A closed vertical loop A1A2 (see Fig. 12) is formed by erecting two parallel insulated wires vertically a few feet apart and joining them together at the top. At the bottom these wires are connected, with the secondary terminals of an induction coil, Fig. 12 Non- radiative Closed Loop Aerial. a condenser C or Leyden jar being bridged across the terminals and a pair of spark balls S inserted in one side of the loop. It will readily be seen that on setting the coil in action, oscillations will take place in these vertical wires, but that if the oscillations are simply the fundamental note of the system, then at any moment corresponding to a current going up one side of the loop of wire, there must be a current coming down the other. Accordingly, an arrangement of this kind, forming what is called a closed circuit, will not radiate or radiates but very feebly. Professor Slaby found, however, that it might be converted into a powerful radiator if we give the two sides of the loop unequal capacity or inductance, and at the same time earth one of the lower ends of the loop, as shown in Fig. 13. By this means it is possible to set up in the loop electrical overtones or harmonics of the fundamental oscillation, and if we cause the system to vibrate so as to produce its first odd harmonic, there is a potential node at the lower end of both vertical sides of the loop, a potential node on both vertical sides at two thirds of the way up, and a potential antinode at the summit of the loop; then, under these circumstances, the closed loop of wire is in the same electrical condition as if two simple Marconi aerials, both emitting their first odd harmonic Fig. 13. Slaby's Loop Radiator. oscillation, were placed side by side and joined together at the top.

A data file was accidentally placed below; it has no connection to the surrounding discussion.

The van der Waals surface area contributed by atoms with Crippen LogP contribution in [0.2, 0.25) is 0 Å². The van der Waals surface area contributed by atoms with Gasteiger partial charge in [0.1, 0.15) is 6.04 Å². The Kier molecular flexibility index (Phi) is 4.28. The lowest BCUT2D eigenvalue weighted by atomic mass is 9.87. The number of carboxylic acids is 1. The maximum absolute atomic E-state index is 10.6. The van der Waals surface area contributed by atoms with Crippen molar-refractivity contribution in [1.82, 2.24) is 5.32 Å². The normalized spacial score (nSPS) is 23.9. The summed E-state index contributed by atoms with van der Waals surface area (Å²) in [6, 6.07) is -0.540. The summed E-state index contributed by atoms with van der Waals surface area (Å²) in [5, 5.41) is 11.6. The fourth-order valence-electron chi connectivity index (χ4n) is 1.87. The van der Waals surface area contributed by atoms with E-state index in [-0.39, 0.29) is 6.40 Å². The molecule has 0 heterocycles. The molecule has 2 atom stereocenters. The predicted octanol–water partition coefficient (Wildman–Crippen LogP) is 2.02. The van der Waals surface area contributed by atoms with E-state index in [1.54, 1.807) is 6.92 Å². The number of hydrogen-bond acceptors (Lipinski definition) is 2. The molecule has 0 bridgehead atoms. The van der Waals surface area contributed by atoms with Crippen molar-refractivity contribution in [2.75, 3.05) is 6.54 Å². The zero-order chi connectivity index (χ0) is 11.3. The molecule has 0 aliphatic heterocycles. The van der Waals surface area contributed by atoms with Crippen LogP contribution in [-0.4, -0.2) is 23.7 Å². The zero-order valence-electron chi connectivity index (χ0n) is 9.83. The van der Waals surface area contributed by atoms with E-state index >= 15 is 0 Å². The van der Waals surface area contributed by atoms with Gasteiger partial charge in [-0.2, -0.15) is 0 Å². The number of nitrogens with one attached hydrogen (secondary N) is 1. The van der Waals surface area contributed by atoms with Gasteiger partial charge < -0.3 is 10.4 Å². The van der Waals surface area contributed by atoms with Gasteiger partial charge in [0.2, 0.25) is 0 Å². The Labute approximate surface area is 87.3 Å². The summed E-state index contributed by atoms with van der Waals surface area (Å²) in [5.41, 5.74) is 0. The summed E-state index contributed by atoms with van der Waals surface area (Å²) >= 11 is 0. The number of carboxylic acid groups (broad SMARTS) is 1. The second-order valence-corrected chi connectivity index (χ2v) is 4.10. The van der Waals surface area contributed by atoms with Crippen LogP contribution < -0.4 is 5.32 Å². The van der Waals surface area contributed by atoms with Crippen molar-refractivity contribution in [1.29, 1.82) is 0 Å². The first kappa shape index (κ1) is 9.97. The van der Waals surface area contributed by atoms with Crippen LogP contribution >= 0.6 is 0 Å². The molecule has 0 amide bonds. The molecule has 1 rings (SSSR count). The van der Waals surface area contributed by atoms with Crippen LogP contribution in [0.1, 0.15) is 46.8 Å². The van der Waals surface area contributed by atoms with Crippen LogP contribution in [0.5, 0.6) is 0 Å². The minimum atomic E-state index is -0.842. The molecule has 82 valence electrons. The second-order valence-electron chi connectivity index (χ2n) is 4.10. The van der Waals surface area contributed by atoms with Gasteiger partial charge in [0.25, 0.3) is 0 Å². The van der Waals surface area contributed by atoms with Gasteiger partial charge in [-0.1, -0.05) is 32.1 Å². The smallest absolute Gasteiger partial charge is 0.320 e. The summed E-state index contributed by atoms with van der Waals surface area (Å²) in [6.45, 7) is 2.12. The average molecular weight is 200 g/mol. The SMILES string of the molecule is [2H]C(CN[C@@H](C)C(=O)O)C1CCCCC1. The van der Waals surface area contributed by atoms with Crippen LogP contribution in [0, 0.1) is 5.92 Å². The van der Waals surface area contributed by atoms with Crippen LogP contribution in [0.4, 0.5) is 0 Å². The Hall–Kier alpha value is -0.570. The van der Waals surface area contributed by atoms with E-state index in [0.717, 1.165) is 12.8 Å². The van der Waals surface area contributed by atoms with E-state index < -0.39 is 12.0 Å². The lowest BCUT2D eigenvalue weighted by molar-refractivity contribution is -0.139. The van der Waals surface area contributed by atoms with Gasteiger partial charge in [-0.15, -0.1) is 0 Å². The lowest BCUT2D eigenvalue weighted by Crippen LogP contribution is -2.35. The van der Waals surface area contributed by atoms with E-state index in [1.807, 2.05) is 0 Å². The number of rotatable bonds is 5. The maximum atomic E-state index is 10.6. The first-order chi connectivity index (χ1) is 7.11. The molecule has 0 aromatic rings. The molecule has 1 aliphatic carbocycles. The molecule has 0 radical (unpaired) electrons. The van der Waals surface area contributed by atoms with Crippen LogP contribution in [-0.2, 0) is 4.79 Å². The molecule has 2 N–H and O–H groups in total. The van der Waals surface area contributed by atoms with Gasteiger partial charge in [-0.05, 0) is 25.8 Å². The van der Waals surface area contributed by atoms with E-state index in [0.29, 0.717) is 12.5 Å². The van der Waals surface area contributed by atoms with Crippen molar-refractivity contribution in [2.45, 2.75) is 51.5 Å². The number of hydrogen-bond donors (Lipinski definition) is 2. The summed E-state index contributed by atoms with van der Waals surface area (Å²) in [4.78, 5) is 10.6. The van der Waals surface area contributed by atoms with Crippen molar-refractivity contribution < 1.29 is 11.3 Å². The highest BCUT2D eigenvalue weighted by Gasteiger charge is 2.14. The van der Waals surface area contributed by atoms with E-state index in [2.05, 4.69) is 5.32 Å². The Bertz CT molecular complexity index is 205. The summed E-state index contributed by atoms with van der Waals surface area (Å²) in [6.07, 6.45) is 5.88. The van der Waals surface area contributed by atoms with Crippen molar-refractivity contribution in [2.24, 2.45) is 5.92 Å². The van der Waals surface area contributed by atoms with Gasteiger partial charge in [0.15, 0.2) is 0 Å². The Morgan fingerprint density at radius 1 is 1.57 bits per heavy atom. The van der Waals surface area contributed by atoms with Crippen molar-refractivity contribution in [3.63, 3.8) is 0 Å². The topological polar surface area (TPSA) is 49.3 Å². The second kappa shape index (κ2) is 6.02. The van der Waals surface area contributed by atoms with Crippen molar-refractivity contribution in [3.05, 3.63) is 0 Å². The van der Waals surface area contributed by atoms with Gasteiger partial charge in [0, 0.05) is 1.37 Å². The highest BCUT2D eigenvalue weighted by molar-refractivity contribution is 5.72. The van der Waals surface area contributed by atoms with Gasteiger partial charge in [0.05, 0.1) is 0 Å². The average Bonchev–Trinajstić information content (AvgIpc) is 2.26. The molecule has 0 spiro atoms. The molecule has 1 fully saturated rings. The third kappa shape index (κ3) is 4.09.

It is a little difficult without the employment of mathematical analysis to explain precisely the manner in which earthing one side of the loop or making the loop unsymmetrical as regards inductance has the effect of creating overtones in it. The following rough illustration may, however, be of some assistance. Imagine a long spiral metallic spring supported horizontally by threads. Let this represent a conductor, and let any movement to or fro of a part of the spring represent a current in that conductor. Suppose we take hold of the spring at one end, we can move it bodily to and fro as a whole. In this case, every part of the spring is moving one way or the other in the same manner at the same time. This corresponds with the case in which the discharge of the condenser through the uniform loop con-